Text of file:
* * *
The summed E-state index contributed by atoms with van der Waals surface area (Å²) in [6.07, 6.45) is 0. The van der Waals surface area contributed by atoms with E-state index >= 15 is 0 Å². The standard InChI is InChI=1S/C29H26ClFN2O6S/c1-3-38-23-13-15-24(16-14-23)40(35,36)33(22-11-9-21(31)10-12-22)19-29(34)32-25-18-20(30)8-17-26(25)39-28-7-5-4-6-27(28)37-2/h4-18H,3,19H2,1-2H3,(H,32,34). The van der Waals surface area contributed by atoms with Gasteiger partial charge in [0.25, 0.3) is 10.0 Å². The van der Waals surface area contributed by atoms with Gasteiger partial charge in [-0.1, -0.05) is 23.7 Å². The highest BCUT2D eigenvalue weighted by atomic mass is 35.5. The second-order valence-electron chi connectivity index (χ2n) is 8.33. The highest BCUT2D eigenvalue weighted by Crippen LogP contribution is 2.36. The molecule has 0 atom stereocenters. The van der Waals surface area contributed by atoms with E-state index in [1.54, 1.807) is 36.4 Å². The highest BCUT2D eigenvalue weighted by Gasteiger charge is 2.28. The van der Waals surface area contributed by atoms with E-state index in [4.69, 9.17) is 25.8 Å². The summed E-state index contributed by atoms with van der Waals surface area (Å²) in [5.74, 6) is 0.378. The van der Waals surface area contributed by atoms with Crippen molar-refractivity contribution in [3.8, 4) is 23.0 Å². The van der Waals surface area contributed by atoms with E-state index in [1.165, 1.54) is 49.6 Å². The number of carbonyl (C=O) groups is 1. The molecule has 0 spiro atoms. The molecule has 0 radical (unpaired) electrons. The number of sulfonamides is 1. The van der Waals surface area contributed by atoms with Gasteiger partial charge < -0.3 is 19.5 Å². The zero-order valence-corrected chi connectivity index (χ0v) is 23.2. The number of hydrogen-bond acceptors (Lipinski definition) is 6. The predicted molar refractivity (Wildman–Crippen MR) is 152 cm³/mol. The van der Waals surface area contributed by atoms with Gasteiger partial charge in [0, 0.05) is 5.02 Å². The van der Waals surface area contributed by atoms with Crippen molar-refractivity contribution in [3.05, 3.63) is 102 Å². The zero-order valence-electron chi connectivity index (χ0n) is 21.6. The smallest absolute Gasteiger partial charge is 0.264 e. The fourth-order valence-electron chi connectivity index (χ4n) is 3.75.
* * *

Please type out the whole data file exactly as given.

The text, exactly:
The summed E-state index contributed by atoms with van der Waals surface area (Å²) in [6.07, 6.45) is 0. The van der Waals surface area contributed by atoms with E-state index >= 15 is 0 Å². The standard InChI is InChI=1S/C29H26ClFN2O6S/c1-3-38-23-13-15-24(16-14-23)40(35,36)33(22-11-9-21(31)10-12-22)19-29(34)32-25-18-20(30)8-17-26(25)39-28-7-5-4-6-27(28)37-2/h4-18H,3,19H2,1-2H3,(H,32,34). The van der Waals surface area contributed by atoms with Gasteiger partial charge in [0.25, 0.3) is 10.0 Å². The van der Waals surface area contributed by atoms with Gasteiger partial charge in [-0.1, -0.05) is 23.7 Å². The highest BCUT2D eigenvalue weighted by atomic mass is 35.5. The second-order valence-electron chi connectivity index (χ2n) is 8.33. The highest BCUT2D eigenvalue weighted by Crippen LogP contribution is 2.36. The molecule has 0 atom stereocenters. The van der Waals surface area contributed by atoms with E-state index in [1.54, 1.807) is 36.4 Å². The highest BCUT2D eigenvalue weighted by Gasteiger charge is 2.28. The van der Waals surface area contributed by atoms with E-state index in [4.69, 9.17) is 25.8 Å². The summed E-state index contributed by atoms with van der Waals surface area (Å²) in [5.74, 6) is 0.378. The van der Waals surface area contributed by atoms with Crippen molar-refractivity contribution in [3.8, 4) is 23.0 Å². The van der Waals surface area contributed by atoms with E-state index in [1.165, 1.54) is 49.6 Å². The number of carbonyl (C=O) groups is 1. The molecule has 0 spiro atoms. The molecule has 0 radical (unpaired) electrons. The number of sulfonamides is 1. The van der Waals surface area contributed by atoms with Gasteiger partial charge < -0.3 is 19.5 Å². The zero-order valence-corrected chi connectivity index (χ0v) is 23.2. The number of hydrogen-bond acceptors (Lipinski definition) is 6. The predicted molar refractivity (Wildman–Crippen MR) is 152 cm³/mol. The van der Waals surface area contributed by atoms with Gasteiger partial charge in [0, 0.05) is 5.02 Å². The van der Waals surface area contributed by atoms with Crippen molar-refractivity contribution in [3.05, 3.63) is 102 Å². The zero-order valence-electron chi connectivity index (χ0n) is 21.6. The smallest absolute Gasteiger partial charge is 0.264 e. The fourth-order valence-electron chi connectivity index (χ4n) is 3.75.